Other industries hit too
But the coaching industry isn’t the only sector that has been impacted in the city. Kota is also home to weavers. At least 3,000 looms in Kaithoon municipality, where the much talked about Kota Doria sarees are woven, have been severely hit.
With uncertainty over when there will be buyers again, Shabbir Hussain Ansari, owner of one such yarn business, says: “The production has been going on, but I haven’t had a single buyer in the past fortnight.”
The curfew has also come at the peak sale season for the Kota Doria weavers, as these sarees are popular during the summer wedding season in parts of southern India.
The stone and fertiliser industry in Kota has also been badly hit as it is dependent on oxygen supply.
Govind Ram Mittal, a renowned industrialist in Kota and owner of Mittal Dhatu, one of India’s oldest and largest producers of metallic stearates, says the turnover of industrial output had reduced by 50 per cent amid the second wave.
“The industrial sector had incurred 75 per cent losses from original turnover of Rs 2,000 crore (before the pandemic hi). However, we managed to make up 25 per cent when the industrial production began,” he says, adding that with the latest surge in cases and curfew, it was down to Rs 1,000 crore once again.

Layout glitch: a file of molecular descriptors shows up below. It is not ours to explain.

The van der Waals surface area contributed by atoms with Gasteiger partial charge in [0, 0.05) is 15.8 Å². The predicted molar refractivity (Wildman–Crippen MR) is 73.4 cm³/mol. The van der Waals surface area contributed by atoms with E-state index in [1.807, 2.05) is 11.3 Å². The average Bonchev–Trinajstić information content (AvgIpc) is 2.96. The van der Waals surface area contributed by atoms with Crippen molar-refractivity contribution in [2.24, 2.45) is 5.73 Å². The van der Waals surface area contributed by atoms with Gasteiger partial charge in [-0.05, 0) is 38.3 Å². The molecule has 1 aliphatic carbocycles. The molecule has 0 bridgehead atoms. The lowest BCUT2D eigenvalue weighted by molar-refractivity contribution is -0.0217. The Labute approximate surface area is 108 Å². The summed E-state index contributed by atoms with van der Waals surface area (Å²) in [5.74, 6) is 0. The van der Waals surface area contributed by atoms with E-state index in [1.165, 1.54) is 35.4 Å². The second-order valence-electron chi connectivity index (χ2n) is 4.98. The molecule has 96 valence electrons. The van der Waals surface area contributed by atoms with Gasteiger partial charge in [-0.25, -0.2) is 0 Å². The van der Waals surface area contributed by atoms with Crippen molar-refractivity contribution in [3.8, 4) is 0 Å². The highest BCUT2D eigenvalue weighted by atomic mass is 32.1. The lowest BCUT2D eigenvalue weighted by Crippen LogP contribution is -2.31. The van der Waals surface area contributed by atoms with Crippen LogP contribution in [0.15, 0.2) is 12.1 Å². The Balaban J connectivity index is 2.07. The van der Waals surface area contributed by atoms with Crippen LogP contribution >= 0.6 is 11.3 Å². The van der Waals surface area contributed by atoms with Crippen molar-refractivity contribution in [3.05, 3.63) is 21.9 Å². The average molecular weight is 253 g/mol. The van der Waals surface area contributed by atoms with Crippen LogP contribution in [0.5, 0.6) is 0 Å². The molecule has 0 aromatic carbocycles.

Kota houses at least 14,500 MSMEs too. Achal Poddar, who is the owner of Chambal Stone Cluster Pvt. Ltd as well as the secretary of Rajasthan chapter of Laghu Udyog Bharati, says: “Each of these 14,000-15,000 MSMEs in Kota generate at least Rs 2 to 3 crore annually as revenue, but in 2020 this was impacted by at least 30 per cent.”
According to him, the uncertainty is even more this time. “Our stone industry involves construction work and hence labour is key, which we deprived off,” Poddar says, adding that grazing work in such industries requires oxygen supply.
“Here, people aren’t able to get oxygen, let alone us. So we would rather let the industry suffer then people’s lives. I can’t explain how it feels,” he adds.
(Edited by Amit Upadhyaya)